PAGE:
If you want to go with vals, do some serious research into varieties and I'd recommend getting a tall tank. Most of them get super long. I have straight vals in my 6 ft 100 gallon and you can see the vals reach 2/3 of the way across the tank. Trimming them generally winds up with the leaves browning, though they don't die off for me like they seem to do with some people. But I will agree, they're stupid easy. Plant and let them go.
Instead of vals, you could do dwarf sag?
I like your tank I can see the low maintenance design, I did not consider Anubias on wood...those are low maintenance. Probably even lower than Java Fern! Yes dwarf sag was also something I started considering, or a mix of vals and sag. I was thinking I could just cut the foreground down but like you said it may only lead to browning, so dwarf sag in the foreground may be a much better choice. I will have to see if I can find a dwarf val species, and is there a non-dwarf sag out there?? I decided to go with a 40 long instead for extra height which may help the vals a little.
There is no such thing as "space at the top" in a val tank. Vals cover the top of everything but the tallest of tanks. It would definitely be an easy scape I would just choose a different fish that would appreciate the dense cover the vals provide. Scarlet Badis (dario dario) would be a good option. Endlers/Guppies would be a good option too.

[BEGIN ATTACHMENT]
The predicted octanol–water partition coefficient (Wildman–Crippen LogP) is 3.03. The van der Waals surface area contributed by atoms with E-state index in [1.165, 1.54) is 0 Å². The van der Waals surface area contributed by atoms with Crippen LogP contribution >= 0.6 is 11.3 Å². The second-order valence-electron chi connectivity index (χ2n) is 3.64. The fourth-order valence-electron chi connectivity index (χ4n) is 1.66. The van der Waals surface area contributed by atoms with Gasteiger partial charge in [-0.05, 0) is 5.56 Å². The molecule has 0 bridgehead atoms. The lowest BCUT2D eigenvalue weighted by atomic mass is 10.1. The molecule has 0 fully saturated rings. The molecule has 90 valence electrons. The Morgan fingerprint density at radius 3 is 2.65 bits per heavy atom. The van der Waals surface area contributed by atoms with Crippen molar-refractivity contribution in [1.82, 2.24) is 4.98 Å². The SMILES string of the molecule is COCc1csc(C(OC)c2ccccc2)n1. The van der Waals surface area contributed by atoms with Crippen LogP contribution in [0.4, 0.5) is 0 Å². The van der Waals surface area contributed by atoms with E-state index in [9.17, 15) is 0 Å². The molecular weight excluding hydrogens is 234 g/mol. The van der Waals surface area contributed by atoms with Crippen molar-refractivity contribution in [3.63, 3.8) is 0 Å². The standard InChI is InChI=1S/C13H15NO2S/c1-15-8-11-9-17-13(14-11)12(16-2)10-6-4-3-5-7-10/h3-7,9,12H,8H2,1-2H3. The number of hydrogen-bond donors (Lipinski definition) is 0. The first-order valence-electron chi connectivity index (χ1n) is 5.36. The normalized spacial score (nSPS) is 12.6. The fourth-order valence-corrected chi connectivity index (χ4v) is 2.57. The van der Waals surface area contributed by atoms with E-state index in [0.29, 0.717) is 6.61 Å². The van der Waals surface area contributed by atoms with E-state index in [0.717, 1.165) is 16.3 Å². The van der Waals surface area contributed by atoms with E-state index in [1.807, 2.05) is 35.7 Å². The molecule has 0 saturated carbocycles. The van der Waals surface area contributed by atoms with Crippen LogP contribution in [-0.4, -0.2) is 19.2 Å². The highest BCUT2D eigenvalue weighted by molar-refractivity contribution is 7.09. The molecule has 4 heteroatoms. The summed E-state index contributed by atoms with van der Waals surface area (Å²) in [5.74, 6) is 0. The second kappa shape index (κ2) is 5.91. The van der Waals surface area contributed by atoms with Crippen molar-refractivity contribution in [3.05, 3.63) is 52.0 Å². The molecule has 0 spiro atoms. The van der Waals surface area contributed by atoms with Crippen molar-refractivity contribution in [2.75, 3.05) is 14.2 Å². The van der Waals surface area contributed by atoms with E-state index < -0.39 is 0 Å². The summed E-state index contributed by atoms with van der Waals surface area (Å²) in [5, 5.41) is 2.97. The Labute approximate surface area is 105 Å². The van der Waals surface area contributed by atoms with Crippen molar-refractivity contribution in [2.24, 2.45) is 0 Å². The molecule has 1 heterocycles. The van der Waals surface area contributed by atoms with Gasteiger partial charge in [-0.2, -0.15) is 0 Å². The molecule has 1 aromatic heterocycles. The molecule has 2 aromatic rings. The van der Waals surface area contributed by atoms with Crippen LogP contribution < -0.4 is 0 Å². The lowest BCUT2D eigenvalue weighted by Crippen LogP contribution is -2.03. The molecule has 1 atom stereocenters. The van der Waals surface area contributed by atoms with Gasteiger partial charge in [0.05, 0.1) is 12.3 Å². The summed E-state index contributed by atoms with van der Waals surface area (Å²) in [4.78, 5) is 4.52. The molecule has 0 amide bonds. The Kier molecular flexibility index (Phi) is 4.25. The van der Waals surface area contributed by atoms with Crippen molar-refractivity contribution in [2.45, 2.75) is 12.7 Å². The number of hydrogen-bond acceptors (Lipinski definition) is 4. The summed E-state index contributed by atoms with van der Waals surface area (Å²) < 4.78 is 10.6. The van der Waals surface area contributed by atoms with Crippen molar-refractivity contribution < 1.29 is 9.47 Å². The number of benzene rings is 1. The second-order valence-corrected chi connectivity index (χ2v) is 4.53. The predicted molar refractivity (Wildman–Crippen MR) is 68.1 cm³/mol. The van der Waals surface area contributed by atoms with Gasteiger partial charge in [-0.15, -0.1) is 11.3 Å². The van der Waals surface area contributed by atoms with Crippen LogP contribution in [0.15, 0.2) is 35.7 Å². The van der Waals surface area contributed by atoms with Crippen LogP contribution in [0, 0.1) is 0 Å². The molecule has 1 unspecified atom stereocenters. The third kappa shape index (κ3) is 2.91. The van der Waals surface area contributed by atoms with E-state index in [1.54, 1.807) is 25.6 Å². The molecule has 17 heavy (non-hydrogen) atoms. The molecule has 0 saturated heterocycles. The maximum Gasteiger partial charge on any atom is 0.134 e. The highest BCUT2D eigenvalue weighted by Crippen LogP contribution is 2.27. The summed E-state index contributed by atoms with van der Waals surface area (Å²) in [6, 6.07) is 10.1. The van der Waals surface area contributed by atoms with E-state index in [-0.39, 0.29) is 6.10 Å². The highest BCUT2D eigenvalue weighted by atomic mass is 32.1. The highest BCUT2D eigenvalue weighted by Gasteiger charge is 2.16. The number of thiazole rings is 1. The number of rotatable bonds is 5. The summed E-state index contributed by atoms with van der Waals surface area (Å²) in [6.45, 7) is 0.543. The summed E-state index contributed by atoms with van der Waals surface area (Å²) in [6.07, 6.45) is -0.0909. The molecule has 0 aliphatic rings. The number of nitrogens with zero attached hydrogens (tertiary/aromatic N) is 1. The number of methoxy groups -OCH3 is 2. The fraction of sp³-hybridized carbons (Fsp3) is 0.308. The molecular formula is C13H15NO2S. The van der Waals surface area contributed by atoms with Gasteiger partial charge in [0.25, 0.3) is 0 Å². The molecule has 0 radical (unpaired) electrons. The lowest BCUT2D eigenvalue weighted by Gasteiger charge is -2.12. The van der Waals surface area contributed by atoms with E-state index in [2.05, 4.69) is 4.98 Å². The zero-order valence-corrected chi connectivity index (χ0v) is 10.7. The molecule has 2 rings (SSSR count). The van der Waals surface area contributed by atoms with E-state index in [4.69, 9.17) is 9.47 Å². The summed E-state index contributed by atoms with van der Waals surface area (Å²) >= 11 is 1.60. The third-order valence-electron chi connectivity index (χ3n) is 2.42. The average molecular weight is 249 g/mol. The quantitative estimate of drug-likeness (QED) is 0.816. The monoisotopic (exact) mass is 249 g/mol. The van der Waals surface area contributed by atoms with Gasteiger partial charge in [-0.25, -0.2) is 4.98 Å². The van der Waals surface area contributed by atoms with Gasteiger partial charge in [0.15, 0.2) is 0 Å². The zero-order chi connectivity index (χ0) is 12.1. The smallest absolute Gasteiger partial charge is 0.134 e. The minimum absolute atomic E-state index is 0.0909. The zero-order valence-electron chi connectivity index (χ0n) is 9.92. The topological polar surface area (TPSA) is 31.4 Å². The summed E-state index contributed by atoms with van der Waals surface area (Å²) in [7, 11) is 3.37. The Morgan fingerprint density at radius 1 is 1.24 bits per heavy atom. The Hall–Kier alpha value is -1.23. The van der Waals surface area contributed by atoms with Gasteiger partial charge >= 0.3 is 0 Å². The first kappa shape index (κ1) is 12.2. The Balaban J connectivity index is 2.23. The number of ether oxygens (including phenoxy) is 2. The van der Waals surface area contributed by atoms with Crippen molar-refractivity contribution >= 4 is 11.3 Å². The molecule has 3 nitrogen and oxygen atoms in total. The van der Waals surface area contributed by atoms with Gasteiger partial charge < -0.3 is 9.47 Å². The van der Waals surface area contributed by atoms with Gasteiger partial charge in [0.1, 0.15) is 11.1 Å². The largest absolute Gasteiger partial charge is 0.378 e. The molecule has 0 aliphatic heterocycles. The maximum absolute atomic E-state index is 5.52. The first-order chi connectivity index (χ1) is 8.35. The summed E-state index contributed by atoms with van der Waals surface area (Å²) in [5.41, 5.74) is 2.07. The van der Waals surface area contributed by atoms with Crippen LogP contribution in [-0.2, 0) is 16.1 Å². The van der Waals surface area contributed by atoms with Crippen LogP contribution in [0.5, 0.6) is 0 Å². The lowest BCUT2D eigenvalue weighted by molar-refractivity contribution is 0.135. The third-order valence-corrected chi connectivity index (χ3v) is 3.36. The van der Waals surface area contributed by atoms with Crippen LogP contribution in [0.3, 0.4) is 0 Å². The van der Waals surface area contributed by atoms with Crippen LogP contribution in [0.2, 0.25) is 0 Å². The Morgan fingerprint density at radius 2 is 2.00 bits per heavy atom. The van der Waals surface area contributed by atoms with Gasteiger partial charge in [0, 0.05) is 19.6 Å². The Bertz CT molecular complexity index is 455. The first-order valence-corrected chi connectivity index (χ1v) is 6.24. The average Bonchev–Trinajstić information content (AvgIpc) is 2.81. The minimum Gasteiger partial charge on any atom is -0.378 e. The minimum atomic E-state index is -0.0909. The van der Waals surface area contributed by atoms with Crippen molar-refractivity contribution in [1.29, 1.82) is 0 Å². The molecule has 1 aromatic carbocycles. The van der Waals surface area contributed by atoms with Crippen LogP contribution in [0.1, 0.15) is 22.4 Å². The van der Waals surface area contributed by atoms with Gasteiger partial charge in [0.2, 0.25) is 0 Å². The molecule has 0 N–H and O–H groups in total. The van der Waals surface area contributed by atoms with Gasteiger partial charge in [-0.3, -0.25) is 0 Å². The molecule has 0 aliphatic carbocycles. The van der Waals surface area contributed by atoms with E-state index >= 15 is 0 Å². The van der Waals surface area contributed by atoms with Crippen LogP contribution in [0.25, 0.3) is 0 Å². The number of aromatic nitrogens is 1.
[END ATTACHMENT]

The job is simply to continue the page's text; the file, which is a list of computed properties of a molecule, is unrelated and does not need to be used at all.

That is why I was thinking about cutting them down in the front, but if it leaves browning and melting that will not be a solution. In this case I would split the tank with dwarf sag in the foreground.
It sounds like you are being very savvy in aiming for a tank that's lower maintenance, but I wonder if that will only solve half your problem. You mentioned not just being sick of all the problems, but also being bored with your previous set ups. I don't think going for a tank that is as simple as possible is going to really draw your interest. What part of the hobby are you into right now? Whatever you are excited about, try and maximize that and only that. Keep it simple, hold tight on that value, but build it around something that you are enthusiastic about rather than the negative concept of "as little maintenance as possible". Maybe you'll get bored of that too, but at least you'll probably have fun in the process, like with your first tank.